Seven in 10 American voters support a cigarette tax to pay for helping 4-year-olds from low- and moderate-income families get a good early education, according to a bipartisan poll released on Wednesday.
The 800 registered voters who were polled were told details of a plan President Barack Obama suggested in this year’s State of the Union speech seven months ago (story). Since then, it’s gotten no traction in Congress.
The pollsters told respondents that the plan would provide about $10 million per year for 10 years to states for voluntary access to preschool, as well as high-quality early child care and parent education. It would be paid for by a 94 cent per pack increase in the cigarette tax.
The poll found 70 percent support it (50 percent saying “strongly support,” and 20 percent saying “somewhat support), and 29 percent said they strongly or somewhat opposed it. The remaining 1 percent were unsure. The poll found 84 percent support among Democrats, 64 percent among independents and 60 percent among Republicans.
It was conducted July 8-11 by Hart Research, a company that polls for Democrats, and National Opinion Strategies, a company that polls for Republicans.
Early childhood education also ranked high in priorities, according to the poll. It found that 86 percent said that “making sure that our children get a strong start in life so they will perform better in school and succeed in their careers” was important. About the same number, 85 percent, said that improving the quality of public schools was important. The top priority, with 92 percent saying it was important, was increasing jobs and economic growth. The overall margin of error was plus or minus 3.46 percent.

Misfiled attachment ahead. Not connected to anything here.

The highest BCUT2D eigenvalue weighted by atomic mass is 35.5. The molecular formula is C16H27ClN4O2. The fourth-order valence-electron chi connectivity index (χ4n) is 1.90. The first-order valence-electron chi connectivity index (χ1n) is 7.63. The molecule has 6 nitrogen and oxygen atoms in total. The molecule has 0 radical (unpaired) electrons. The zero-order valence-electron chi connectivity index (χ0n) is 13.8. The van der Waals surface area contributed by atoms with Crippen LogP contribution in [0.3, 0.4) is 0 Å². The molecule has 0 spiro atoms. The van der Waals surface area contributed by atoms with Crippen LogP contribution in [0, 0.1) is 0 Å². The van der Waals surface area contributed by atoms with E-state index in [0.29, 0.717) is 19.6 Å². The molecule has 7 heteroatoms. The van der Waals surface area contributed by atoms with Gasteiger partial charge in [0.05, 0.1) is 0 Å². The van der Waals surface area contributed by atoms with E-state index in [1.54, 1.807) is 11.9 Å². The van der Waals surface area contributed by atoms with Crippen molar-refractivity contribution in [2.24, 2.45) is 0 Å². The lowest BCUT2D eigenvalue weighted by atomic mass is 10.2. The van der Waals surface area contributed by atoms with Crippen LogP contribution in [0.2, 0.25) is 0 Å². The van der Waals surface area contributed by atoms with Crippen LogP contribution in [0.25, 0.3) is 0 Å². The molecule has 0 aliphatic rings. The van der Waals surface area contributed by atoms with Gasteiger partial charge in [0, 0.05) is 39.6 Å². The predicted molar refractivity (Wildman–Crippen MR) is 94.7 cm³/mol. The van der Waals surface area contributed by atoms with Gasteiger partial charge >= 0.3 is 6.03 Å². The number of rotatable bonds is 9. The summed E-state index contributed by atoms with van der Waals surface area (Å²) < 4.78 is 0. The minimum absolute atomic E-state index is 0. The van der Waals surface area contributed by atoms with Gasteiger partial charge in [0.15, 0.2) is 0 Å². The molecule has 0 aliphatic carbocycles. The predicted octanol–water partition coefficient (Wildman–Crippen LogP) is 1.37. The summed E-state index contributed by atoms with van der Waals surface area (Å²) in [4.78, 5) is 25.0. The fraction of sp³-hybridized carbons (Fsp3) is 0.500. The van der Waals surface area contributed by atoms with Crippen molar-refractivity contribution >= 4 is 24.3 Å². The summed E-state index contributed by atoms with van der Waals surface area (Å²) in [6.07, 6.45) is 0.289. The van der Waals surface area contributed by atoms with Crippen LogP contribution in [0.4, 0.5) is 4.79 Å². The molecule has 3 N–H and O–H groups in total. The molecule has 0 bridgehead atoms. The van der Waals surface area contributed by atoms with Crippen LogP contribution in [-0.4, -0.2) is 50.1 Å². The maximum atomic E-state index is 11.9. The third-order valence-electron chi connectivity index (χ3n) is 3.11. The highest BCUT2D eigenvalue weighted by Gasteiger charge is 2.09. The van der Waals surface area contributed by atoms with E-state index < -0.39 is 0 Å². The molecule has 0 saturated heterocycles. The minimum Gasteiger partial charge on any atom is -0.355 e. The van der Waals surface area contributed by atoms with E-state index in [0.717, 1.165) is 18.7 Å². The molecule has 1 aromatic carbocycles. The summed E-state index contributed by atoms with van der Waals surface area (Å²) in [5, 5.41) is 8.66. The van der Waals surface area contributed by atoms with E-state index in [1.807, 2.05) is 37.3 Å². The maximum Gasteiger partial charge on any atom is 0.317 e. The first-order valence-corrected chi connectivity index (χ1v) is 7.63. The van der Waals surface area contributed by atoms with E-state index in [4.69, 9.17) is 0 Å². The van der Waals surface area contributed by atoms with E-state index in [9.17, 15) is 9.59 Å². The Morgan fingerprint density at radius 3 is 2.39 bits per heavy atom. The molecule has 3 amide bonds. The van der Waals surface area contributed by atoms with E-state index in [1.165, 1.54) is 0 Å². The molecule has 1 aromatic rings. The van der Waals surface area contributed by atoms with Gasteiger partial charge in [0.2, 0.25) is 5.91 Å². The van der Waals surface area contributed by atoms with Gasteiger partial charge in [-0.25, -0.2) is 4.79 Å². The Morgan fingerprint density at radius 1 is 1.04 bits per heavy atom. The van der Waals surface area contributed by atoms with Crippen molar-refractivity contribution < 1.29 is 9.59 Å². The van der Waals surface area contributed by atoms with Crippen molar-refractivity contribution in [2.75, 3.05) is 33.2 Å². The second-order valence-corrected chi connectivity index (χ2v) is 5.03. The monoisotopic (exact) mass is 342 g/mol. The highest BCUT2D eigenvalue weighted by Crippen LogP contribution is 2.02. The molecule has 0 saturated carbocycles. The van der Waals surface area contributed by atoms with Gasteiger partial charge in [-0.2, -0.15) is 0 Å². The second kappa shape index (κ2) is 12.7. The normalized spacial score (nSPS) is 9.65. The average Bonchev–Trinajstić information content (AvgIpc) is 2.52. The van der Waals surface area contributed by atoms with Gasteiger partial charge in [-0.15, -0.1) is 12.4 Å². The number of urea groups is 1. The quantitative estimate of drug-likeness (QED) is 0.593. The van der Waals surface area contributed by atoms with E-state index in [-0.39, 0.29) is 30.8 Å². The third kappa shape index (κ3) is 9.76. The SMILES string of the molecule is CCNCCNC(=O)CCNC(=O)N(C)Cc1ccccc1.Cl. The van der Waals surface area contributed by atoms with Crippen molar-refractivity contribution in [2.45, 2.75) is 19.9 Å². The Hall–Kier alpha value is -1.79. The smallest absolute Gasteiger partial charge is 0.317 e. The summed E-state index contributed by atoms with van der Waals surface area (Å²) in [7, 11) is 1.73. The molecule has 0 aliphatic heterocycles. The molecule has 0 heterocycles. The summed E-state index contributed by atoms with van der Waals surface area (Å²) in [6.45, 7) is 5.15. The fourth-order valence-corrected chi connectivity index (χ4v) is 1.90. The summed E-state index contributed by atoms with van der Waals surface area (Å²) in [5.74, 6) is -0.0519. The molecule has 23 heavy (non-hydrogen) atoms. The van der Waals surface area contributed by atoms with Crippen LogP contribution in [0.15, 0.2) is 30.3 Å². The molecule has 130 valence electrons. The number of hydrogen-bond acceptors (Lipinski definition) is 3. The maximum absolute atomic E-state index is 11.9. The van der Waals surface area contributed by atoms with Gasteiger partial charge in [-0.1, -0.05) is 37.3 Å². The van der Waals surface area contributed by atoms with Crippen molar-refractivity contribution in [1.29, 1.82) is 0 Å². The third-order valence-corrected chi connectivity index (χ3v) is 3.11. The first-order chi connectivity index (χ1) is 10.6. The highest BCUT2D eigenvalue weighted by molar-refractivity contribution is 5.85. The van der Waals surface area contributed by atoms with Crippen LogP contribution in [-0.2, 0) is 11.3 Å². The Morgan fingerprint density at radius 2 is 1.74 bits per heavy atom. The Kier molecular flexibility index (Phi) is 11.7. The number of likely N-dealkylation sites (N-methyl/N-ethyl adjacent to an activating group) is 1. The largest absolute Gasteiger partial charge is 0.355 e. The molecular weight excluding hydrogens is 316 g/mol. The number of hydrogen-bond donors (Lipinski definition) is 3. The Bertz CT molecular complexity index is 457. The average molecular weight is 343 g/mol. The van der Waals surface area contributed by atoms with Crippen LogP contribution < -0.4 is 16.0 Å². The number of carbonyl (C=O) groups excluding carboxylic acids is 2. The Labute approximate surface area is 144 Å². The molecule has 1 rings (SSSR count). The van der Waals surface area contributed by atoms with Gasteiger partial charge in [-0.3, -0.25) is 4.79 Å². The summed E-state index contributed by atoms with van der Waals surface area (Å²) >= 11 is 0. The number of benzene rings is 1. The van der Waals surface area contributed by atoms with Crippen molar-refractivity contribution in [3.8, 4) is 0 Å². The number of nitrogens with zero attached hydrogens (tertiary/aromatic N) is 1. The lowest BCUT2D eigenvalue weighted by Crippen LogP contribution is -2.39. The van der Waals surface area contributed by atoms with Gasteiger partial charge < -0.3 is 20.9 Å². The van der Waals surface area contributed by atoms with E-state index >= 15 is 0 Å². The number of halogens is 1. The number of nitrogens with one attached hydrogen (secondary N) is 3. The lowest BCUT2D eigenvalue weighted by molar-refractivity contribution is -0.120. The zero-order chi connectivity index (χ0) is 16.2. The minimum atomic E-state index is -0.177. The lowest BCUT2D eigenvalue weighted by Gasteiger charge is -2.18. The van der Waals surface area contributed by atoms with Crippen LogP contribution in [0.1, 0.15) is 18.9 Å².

The poll was commissioned by the First Five Years Fund, a group that advocates for expanded early education.
Some leading Democratic senators are generally supportive. Sen. Tom Harkin, D-Iowa and chairman of the Senate Health, Education, Labor and Pensions Committee, made helping more children get access to high-quality preschools part of his proposed overhaul of the Elementary and Secondary Education Act. But there’s been no Republican support for Obama’s “Preschool for All” idea.
Research shows that the early years are a critical time in brain development and that children struggle to catch up if they miss out on stimulating activities when they’re small.
Kris Perry, the executive director of the First Five Years Fund, an advocacy group that commissioned the poll, said that the 7 in 10 support was “a very high number, especially against this backdrop right now of disagreement in Washington over how to solve problems.”
A cigarette tax won’t work in all states, Perry said. Advocates are open to other ideas.
But so far a more popular alternative hasn’t been found that would meet demands in Congress that new programs don’t add to the deficit.
The Altria Group, the tobacco industry’s lobbying organization, opposes the tax on cigarettes for early education, said spokesman David Sutton. A tax increase on most tobacco products went into effect four years ago. “We think it is patently unfair to single out adult tobacco consumers with another federal tobacco tax increase to pay for a broad, new government spending program claimed to have benefits for everyone,” Sutton said.
He added that such a tax would be regressive, burdening middle- and low-income consumers, and would create financial incentives for criminal trafficking in tobacco, especially counterfeit products.
The Altria Group includes Philip Morris USA, a company that has about half of the U.S. cigarette market share.